In Singapore, strict legislation acts as a strong deterrent against armed violence.(1) Age-standardised death rates (per 100,000 population) from homicide and injury purposely inflicted by others in 1995 was reported to be low at 1.5, compared to 1.7 in Australia, 1.0 in the United Kingdom and 9.4 in the United States,(2) where weapons for self-defence are more readily available. Researchers found a total of 13,030 stab injuries at 900 American trauma centres between 2002 and 2008;(3) this is roughly equivalent to 2.4 stab wound injuries per year per trauma centre. Little is known about the epidemiology of stab wound injuries in Singapore. Additionally, we anecdotally observed that self-inflicted stab wound (SI) injuries appeared to be less severe than those inflicted by others (IO).

The aim of our study was to investigate the epidemiology of stab wound injuries at a major trauma centre in Singapore and determine if there was a difference in severity between SI and IO injuries.


Tan Tock Seng Hospital (TTSH) is a 1,600-bed hospital in central Singapore that provides medical care to over 1.5 million people. It reportedly handles the highest number of trauma patients in Singapore, admitting over 1,000 serious trauma patients yearly (Injury Severity Score [ISS] 9 and above), hence may be considered the busiest trauma and acute care hospital in Singapore.(4)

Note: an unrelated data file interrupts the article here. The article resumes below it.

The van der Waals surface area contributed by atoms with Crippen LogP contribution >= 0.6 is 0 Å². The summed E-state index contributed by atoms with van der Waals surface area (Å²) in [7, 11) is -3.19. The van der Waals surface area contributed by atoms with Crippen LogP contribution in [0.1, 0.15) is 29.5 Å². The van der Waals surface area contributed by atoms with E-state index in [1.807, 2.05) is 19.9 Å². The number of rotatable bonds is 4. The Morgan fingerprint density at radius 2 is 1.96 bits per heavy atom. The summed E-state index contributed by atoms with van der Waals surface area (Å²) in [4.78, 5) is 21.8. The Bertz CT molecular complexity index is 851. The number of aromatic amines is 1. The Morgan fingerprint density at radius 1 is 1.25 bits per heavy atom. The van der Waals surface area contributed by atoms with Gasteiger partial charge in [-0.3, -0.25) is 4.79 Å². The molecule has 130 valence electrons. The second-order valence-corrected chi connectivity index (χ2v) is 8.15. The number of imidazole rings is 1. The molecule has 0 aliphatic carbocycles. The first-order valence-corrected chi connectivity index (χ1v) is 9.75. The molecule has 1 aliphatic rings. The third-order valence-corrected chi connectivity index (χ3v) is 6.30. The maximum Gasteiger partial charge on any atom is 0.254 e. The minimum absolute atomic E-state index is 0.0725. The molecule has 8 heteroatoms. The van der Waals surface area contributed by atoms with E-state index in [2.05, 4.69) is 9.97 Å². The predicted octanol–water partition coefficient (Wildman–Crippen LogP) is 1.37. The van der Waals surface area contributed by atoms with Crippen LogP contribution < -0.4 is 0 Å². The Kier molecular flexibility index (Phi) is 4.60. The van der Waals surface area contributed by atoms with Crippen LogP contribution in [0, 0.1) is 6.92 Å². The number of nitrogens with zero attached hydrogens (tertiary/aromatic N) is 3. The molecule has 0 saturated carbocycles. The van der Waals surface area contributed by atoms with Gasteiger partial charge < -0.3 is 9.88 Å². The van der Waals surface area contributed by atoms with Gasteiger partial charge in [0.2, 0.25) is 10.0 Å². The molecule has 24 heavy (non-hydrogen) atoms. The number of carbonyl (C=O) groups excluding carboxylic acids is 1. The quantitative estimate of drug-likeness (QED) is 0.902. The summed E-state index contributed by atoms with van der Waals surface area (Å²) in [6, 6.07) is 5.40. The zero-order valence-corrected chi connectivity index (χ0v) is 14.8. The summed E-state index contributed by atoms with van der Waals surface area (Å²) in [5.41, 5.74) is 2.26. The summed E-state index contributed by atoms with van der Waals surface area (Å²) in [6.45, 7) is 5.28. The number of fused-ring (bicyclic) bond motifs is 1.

After obtaining exempt status from our institutional review board, we reviewed the TTSH Trauma Registry, a prospectively maintained database, and identified all patients with penetrating injuries who were admitted to TTSH from 1 January 2005 to 31 December 2010. Slash injuries were not classified as penetrating. Subsequently, we identified all stab wound injuries and classified these patients into two groups, SI and IO. Basic demographic information, injury severity characteristics and outcome data were recorded and compared between these two groups. Injury severity characteristics included anatomic and physiologic measures of injury severity, namely ISS and Revised Trauma Score (RTS), respectively. Outcomes data included mortality and hospital length of stay (LOS). We also determined if the patient underwent an operation (i.e. surgical procedure requiring general anaesthesia) and excluded any patients with wound exploration under local anaesthesia undertaken at the emergency department (ED). For patients in the SI group, we recorded whether a psychiatrist reviewed the patient during the hospital stay. Finally, we examined all mortalities, identified the causes of death (as documented in the patient’s medical case records) and, if applicable, obtained the final diagnosis from a coroner’s report.